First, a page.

Dividends vs Pension Contributions



Withdrawing profits from your company in the form of Dividends is one of the most Tax efficient methods of taking money from your limited company. Other methods of withdrawal, such as salaries or benefits in kind, are less efficient once you have exceeded the Personal Tax Allowance of £12,500 (to 5th April 2021).

There are three main methods in withdrawing cash from a Ltd company, Salary, Dividends and Pension Contribution. I have run through these methods briefly below. The question is which method of profit extraction is best?


Salaries are subject to income tax 20/40%, national insurance class 1 at 12% and national insurance class 1s at 13.8%. To be able to pay a salary your company need to have set up a registered PAYE scheme with HMRC and submit a monthly FPS on or before the payment of salary is made.

The upside to salaries is the gross salary and class 1s national insurance is deductible for corporation tax purposes so you must examine the net tax effect to decide if this is the right profit extraction method.


Tax on Dividends is taxed at the basic rate of 8.75% followed by income at the higher rate of 33.75%. With the first 2,000 Dividends tax free. These rates are much lower than income tax rates which are taxed through salary at 20% and 40% retrospectively, there is also no national insurance on a dividend from a company.

But there is no corporation tax deduction for a dividend, unlike a salary.

To pay a dividend, the board of the company should meet, access the profitability of the company and if there is a distributable reserve a dividend may be declared. Meeting notes and the decision-making materials should be retained by the company.

Pension Contributions

Registered pension schemes can accept contributions from you personally or direct from your company on your behalf. The latter, known as employer contributions, is what you would pay if your run your own Ltd company.

A pension contribution paid by a Ltd company to a registered pension fund will not be subject to income tax or national insurance. It is also deductible against corporation tax.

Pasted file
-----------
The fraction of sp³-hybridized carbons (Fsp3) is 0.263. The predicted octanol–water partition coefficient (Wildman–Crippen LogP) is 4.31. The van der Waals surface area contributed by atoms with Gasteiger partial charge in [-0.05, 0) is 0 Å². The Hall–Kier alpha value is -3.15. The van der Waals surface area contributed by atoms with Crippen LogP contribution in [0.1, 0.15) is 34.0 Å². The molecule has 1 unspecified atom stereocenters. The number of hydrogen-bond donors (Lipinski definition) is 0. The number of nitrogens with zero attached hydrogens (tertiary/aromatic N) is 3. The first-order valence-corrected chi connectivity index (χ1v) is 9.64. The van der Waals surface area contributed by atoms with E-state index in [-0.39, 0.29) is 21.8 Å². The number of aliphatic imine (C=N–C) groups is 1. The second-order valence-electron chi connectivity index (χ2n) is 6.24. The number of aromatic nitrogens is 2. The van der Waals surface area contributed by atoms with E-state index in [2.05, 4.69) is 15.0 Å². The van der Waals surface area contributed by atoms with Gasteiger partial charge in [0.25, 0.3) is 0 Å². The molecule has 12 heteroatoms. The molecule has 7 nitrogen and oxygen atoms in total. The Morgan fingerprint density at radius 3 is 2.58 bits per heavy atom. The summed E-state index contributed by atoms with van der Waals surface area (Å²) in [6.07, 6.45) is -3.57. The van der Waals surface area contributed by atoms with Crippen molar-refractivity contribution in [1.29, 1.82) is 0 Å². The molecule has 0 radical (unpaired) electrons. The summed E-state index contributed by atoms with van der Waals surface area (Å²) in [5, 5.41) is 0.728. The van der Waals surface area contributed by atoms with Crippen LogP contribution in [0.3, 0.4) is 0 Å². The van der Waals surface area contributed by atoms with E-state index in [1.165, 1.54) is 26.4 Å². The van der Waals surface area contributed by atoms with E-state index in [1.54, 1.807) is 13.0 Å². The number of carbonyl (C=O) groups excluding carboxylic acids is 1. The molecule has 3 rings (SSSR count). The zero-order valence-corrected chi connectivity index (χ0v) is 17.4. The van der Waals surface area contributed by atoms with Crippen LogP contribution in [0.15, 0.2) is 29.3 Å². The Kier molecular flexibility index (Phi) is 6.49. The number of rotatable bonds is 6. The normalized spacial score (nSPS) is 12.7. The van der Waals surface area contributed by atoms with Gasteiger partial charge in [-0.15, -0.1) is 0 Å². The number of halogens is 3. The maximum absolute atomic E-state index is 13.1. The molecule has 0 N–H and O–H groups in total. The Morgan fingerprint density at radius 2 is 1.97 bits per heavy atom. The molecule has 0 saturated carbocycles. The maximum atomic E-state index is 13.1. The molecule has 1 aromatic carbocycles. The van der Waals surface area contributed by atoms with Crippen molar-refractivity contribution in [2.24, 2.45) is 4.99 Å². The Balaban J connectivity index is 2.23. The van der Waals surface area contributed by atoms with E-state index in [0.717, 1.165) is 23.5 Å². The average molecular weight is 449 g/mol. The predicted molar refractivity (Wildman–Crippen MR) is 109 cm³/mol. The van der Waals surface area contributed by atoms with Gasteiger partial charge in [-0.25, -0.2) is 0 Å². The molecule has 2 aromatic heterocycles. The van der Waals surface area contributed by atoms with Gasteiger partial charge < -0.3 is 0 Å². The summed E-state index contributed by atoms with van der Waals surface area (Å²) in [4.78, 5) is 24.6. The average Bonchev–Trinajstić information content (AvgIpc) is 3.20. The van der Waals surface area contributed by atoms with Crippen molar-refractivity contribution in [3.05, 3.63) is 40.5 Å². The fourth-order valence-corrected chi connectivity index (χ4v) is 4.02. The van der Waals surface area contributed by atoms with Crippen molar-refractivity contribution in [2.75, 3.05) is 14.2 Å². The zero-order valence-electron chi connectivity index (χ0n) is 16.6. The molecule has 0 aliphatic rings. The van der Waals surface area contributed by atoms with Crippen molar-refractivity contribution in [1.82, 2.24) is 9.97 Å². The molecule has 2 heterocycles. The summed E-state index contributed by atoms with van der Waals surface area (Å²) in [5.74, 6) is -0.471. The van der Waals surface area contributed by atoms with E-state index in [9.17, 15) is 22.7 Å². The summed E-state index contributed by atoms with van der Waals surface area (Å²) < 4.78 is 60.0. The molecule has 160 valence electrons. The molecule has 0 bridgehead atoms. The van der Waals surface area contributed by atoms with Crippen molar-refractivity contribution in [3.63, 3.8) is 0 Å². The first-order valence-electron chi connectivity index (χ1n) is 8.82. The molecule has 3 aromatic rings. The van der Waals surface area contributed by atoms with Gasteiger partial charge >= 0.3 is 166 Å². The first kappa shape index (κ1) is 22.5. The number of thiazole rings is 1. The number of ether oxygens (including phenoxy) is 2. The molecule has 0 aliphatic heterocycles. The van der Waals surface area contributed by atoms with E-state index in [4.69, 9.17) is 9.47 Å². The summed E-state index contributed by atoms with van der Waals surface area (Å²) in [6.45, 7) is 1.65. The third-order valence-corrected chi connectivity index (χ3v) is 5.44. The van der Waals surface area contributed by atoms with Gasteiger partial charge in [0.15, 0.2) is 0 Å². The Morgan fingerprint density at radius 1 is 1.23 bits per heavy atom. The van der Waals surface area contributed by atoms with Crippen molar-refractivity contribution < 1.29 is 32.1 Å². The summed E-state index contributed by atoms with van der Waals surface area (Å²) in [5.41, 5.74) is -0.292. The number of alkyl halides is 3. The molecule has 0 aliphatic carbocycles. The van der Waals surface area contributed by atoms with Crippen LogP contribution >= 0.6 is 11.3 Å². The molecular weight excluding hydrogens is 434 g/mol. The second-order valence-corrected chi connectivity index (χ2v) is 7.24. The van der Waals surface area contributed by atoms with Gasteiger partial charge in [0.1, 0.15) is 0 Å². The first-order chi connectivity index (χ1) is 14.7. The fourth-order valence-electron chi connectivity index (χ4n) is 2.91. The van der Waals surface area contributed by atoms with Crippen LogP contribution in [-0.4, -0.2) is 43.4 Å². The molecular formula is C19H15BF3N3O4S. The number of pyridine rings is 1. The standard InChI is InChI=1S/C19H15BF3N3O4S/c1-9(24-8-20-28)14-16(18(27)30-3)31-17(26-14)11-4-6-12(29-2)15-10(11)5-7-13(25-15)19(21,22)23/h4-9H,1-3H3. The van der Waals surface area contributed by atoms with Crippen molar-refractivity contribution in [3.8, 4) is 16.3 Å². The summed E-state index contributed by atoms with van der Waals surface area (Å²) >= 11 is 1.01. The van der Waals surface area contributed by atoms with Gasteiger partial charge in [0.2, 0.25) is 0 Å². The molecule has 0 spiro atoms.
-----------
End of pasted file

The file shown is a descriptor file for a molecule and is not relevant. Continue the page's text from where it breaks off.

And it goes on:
The disadvantages of pension contributions, compared to dividends, is that you must wait until you are 55 to withdraw the funds.



The standard income tax planning is to draw a salary to either the income tax threshold or the national insurance secondary threshold to avoid all national insurance. Then declare dividends to the higher rate band of income tax.

If you have excess cash after drawing to the higher rate threshold, then this leaves cash for investments?

Dividend – investment in yourself in the now, but not tax efficient.

Pension contribution – investment for your retirement, tax efficient

Salary/Benefits – Generally not considered tax efficient, but this could change in 22/23 with higher corporation tax rates and higher dividend rates.

Tax efficient benefits – there are various benefits that are tax efficient, workplace phone, electric cars these can be investments into yourself and tax efficient.

Investment into your business- if the investment is handled well could see your profits grow

Investment into property or other – its possible to invest into property through a business but specialist advice is needed.

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